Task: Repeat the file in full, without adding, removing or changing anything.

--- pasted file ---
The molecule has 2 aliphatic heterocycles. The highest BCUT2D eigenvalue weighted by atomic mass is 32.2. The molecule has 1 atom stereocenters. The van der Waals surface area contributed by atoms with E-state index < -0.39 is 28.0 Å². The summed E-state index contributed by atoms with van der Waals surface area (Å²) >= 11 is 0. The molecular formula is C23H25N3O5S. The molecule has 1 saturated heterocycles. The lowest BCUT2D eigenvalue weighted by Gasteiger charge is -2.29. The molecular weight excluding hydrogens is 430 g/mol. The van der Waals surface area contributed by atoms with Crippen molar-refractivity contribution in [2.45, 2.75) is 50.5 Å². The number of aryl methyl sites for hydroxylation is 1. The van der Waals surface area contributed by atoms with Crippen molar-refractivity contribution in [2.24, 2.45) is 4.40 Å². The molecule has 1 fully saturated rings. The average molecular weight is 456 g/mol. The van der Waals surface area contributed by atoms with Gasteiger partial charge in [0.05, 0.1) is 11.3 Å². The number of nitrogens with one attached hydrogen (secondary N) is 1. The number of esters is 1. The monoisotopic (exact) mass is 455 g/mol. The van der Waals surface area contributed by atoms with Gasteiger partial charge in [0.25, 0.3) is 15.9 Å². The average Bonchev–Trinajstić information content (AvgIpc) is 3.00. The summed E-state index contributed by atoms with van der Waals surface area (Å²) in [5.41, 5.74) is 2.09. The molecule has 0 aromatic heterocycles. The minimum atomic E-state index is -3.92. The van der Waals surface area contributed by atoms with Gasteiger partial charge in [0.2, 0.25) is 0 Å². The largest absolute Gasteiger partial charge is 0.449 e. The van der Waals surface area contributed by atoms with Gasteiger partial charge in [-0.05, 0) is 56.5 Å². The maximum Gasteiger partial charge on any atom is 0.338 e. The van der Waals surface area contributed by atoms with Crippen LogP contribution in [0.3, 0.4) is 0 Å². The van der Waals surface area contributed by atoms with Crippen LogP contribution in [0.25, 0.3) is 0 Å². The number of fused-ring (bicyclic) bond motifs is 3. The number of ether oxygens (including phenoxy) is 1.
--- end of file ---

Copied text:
The molecule has 2 aliphatic heterocycles. The highest BCUT2D eigenvalue weighted by atomic mass is 32.2. The molecule has 1 atom stereocenters. The van der Waals surface area contributed by atoms with E-state index < -0.39 is 28.0 Å². The summed E-state index contributed by atoms with van der Waals surface area (Å²) >= 11 is 0. The molecular formula is C23H25N3O5S. The molecule has 1 saturated heterocycles. The lowest BCUT2D eigenvalue weighted by Gasteiger charge is -2.29. The molecular weight excluding hydrogens is 430 g/mol. The van der Waals surface area contributed by atoms with Crippen molar-refractivity contribution in [2.45, 2.75) is 50.5 Å². The number of aryl methyl sites for hydroxylation is 1. The van der Waals surface area contributed by atoms with Crippen molar-refractivity contribution in [2.24, 2.45) is 4.40 Å². The molecule has 1 fully saturated rings. The average molecular weight is 456 g/mol. The van der Waals surface area contributed by atoms with Gasteiger partial charge in [0.05, 0.1) is 11.3 Å². The number of nitrogens with one attached hydrogen (secondary N) is 1. The number of esters is 1. The monoisotopic (exact) mass is 455 g/mol. The van der Waals surface area contributed by atoms with Gasteiger partial charge in [0.25, 0.3) is 15.9 Å². The average Bonchev–Trinajstić information content (AvgIpc) is 3.00. The summed E-state index contributed by atoms with van der Waals surface area (Å²) in [5.41, 5.74) is 2.09. The molecule has 0 aromatic heterocycles. The minimum atomic E-state index is -3.92. The van der Waals surface area contributed by atoms with Gasteiger partial charge in [0.2, 0.25) is 0 Å². The largest absolute Gasteiger partial charge is 0.449 e. The van der Waals surface area contributed by atoms with Gasteiger partial charge in [-0.05, 0) is 56.5 Å². The maximum Gasteiger partial charge on any atom is 0.338 e. The van der Waals surface area contributed by atoms with Crippen LogP contribution in [0.3, 0.4) is 0 Å². The van der Waals surface area contributed by atoms with Crippen LogP contribution in [0.25, 0.3) is 0 Å². The number of fused-ring (bicyclic) bond motifs is 3. The number of ether oxygens (including phenoxy) is 1.